The Harjit Kaur Sidhu Memorial Program, established in 2009, is held annually at the University of British Columbia to celebrate Punjabi language, culture and history in the province of British Columbia, and in Canada.
This year’s Harjit Kaur Sidhu Memorial Program will be held ONLINE through Zoom on 7 April 2021 at 6:30 p.m. PDT
Every year, this event features awards for student winners of an essay contest, an achievement award to a BC-based Punjabi language writer, and talks or performances.
This year, the Harjit Kaur Sidhu Memorial Program features two specialists who will present “Perspectives on the Farmers’ Movement in India”: Hartosh Singh Bal (Caravan Magazine) and Dr. Aarti Sethi (University of California at Berkeley).
This year, the UBC Harjit Kaur Sidhu Memorial Writer’s Award will be given to Rana Ranbir, a filmmaker, writer and motivational speaker. Mr. Ranbir has been a part of more than 70 films, not only as an actor (with a background and training also in theatre) but also as a writer and director. For example, he both wrote the dialogue for the iconic film “Munde UK de” (2009) and played the comedic role of “Khoji” in the film. Beyond this, he is a writer: he has written 2 books of poetry–Deeva (2018) and Kin Min Tip Tip (2012)–and 2 books of prose: Zindagi Zindabad (2015) and in the same year, the novel 20 November. He lives in Surrey.
Hartosh Singh Bal is political editor of Caravan Magazine. He was formerly political editor of OPEN Magazine. In addition to his extensive experience in journalism and political analysis, he has authored two books, one a travelogue and the other a novel revolving around mathematics.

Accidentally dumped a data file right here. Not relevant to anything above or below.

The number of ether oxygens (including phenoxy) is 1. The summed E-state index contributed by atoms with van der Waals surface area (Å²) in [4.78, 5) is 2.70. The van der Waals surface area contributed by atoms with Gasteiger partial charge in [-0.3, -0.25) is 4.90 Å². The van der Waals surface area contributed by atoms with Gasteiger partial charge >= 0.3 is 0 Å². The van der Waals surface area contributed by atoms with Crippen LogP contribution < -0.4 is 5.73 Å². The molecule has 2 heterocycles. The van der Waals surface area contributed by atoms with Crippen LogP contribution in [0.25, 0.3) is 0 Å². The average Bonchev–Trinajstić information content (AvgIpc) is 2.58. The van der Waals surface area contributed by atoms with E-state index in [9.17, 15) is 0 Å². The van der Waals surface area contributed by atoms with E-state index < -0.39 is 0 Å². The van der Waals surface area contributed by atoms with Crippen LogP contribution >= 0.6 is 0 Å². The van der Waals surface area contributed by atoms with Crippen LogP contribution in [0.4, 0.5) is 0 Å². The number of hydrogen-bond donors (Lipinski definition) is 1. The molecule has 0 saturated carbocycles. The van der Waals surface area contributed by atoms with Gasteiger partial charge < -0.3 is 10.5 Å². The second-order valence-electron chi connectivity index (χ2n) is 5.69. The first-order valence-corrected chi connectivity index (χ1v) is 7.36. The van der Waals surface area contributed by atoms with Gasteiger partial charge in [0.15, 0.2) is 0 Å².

Dr. Aarti Sethi is a socio-cultural anthropologist with primary interests in agrarian anthropology, political-economy and the study of South Asia. She holds degrees in political science, and cinema and cultural studies, from Delhi University and Jawaharlal Nehru University, New Delhi. She received her Ph.D. in anthropology from Columbia University in 2017, and, before joining Berkeley, had postdoctoral fellowships at Harvard and Brown universities. Her research interests broadly focus on the transformation of rural life-worlds and agrarian capitalism. Her current book manuscript, Cotton Fever in Central India, examines cash-crop economies to understand how monetary debt undertaken for transgenic cotton-cultivation transforms intimate, social and productive relations in rural society, and highlights how the devastating psycho-social effect of debt and suicide emerges from a structural impossibility inherent in peasant production, which could be called ‘cash-cropping without cash’. In her work overall, she is particularly concerned with understanding the specificity of neoliberal agrarian change as a process in which peasant producers around the world have become the subaltern franchisees of international bio-capital.
Please Register for the 2021 Harjit Kaur Sidhu Memorial Program here: https://ubc.zoom.us/meeting/register/u50ld-GhpzoqGNURJV4UnW6Uy7CrY0QT4bn8